Battling the disease of obesity is often a difficult task. Often times, individuals find themselves not only battling their own issues with weight, but also trying to contend with advice from loved ones.

In this blog entry, I had the pleasure of interviewing Domenica Rubino, MD, on the topic of “How to Support Your Family Member with Weight Issues.” Dr. Rubino is the Director and Founder of the Washington Center for Weight Management and Research in Arlington, VA. Her approach for weight management combines a sound scientific understanding of obesity as a disease with a keen understanding of the psychological and physiologic issues involved in weight-loss and weight maintenance.

Domenica Rubino, MD

Dr. Rubino, thank you for taking the time to answer our questions. Below, are a sample of the questions we received at the OAC regarding loved ones and weight-loss:

What can my loved one expect when trying to
lose weight?
It is important to recognize that losing weight is hard. It is not simply a matter of eating less and exercising more. It is true that changes in one’s life approach need to be made such as being more active, improving diet, stress management and emotional/coping skills, but it is critical to realize that the normal physiologic response of the body is to try to protect weight and prevent weight loss. Often one finds that they become hungrier or more susceptible to cravings and managing these drives can lead to frustration and feelings of giving up. There will be periods of frustration like this as well as days or weeks when the scale doesn’t change, but it is important to be patient with one’s self and persist. It is also important to be realistic in expectations around weight loss. We are besieged in the media with ridiculous ideas of rapid weight loss such as lose 30 pounds in one month, etc. Reasonable safe weight loss and integration of life approach changes is the way to go.

Will their diet or plan impact me?
It probably means some temporary changes in the way meal times occur in the house and in dining out. While wanting to be sup­portive of his/her effort, these changes may at times, feel like a loss to you. You may feel like you are being restricted because of his/her weight problem. Anytime someone makes a significant behavior change, the impact is felt by those around them. Other changes you might notice include less time spent with you/family around meal times; more time spent in exercising can mean less time at home, a change in foods that are around the house, etc. As you probably suspect some of these temporary changes may lead to permanent changes in how meals are eaten and time spent in different activities versus dining out and/or activities around food.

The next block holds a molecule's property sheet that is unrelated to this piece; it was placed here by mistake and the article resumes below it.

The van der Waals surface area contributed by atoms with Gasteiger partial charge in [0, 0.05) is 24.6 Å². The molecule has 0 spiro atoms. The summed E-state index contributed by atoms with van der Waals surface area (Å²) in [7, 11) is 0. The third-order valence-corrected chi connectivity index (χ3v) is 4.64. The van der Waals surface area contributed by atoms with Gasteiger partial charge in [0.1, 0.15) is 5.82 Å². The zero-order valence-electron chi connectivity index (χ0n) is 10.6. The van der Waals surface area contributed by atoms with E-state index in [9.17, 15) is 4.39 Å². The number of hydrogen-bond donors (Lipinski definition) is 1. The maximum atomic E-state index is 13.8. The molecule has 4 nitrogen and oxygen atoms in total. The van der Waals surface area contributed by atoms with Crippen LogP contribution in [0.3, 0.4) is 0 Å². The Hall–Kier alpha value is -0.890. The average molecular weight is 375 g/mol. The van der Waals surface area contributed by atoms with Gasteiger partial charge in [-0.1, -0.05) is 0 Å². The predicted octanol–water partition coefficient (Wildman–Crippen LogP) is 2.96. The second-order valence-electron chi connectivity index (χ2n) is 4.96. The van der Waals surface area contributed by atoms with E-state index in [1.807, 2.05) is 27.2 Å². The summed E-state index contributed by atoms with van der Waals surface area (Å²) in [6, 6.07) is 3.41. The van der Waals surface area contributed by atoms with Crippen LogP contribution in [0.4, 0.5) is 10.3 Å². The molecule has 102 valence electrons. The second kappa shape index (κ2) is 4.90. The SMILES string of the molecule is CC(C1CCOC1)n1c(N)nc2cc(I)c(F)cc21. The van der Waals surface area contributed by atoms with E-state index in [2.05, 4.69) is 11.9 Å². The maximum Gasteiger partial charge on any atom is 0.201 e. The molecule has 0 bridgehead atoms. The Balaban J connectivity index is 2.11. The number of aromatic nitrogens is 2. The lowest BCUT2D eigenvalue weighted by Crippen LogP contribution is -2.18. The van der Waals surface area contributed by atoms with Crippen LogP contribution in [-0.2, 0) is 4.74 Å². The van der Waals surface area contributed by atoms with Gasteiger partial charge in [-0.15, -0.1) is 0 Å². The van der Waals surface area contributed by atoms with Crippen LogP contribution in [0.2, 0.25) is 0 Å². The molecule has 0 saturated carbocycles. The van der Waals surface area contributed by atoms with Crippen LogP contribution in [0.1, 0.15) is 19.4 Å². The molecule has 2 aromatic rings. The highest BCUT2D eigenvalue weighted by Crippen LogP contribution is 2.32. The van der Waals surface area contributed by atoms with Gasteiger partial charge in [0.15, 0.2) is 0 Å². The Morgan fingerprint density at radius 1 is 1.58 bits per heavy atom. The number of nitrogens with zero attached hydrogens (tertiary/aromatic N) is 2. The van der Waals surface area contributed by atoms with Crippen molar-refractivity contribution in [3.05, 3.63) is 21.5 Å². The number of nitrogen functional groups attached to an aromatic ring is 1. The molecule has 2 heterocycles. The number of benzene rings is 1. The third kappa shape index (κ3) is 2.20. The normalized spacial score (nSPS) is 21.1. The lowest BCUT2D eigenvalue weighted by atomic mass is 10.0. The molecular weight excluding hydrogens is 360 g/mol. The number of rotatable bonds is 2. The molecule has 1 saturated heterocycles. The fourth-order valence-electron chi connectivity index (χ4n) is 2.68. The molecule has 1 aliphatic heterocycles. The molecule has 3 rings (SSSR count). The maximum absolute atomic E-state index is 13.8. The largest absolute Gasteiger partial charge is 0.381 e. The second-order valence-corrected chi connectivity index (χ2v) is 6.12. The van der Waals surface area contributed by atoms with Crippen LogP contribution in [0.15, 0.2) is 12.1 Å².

What can I do to support them in their weight-loss?
It’s important that you are there for your partner during their weight-loss plan. Here are some tips when supporting your loved one:

  • Ask them what type of support they need from you. We all want support in different ways. What does support mean to them?
  • Ask them if there are tasks that you can undertake during this time. For instance, you could offer to do the grocery shopping, come up with non-food ways to relax, not offer foods such as desserts or snacks.
  • Try not to talk about weight-loss on a weekly basis.
  • Don’t involve children in the discussion of your loved one’s weight-loss or eating habits. Children often absorb tension, and this is not good for you, your children or your spouse.

If I want to lose weight, can I just do what they’re doing?
There is no one-size-fits-all approach to weight-loss. While your spouse’s plan may be able to help you in some ways, it’s important that you speak with your healthcare provider as well to find the best way to address your weight and health. Everyone can partake in healthy habits; however, you want to be sure your plan matches your needs as well.

If I see them not losing weight, I should tell them, right?
This is probably not the best approach. Weight-loss is very personal and telling your spouse that they’re not losing weight may only hinder their efforts. Remember, your support is very important to them; however, it’s probably best to leave the evaluation of their weight to your spouse and their healthcare provider. Some weeks your spouse may not experience any weight-loss, and that’s okay. What’s important is that you are there for them in a supportive manner and let them know your care about them.

Dr. Rubino, thank you for taking the time to speak with me today. Is there anything else you’d like to share with our readers?
The most important thing a spouse or friend can do for a loved one who’s on the journey of weight-loss is to be there for them. Conversely, it’s important that while you’re on this journey, you also accept the support of your loved one or spouse. We all know that support comes from a good place, but can seem stressful at times. Therefore, it’s important that you communicate with your loved one and let them know how you’re feeling on this journey.

About the Author:
James Zervios is the Director of Communications for the OAC. He is responsible for developing and distributing OAC communications to Association members and the public. His responsibilities also include Web site development and fundraising. He is a graduate of the University of South Florida with a degree in mass communications. He has worked in the nonprofit sector for more than 10 years.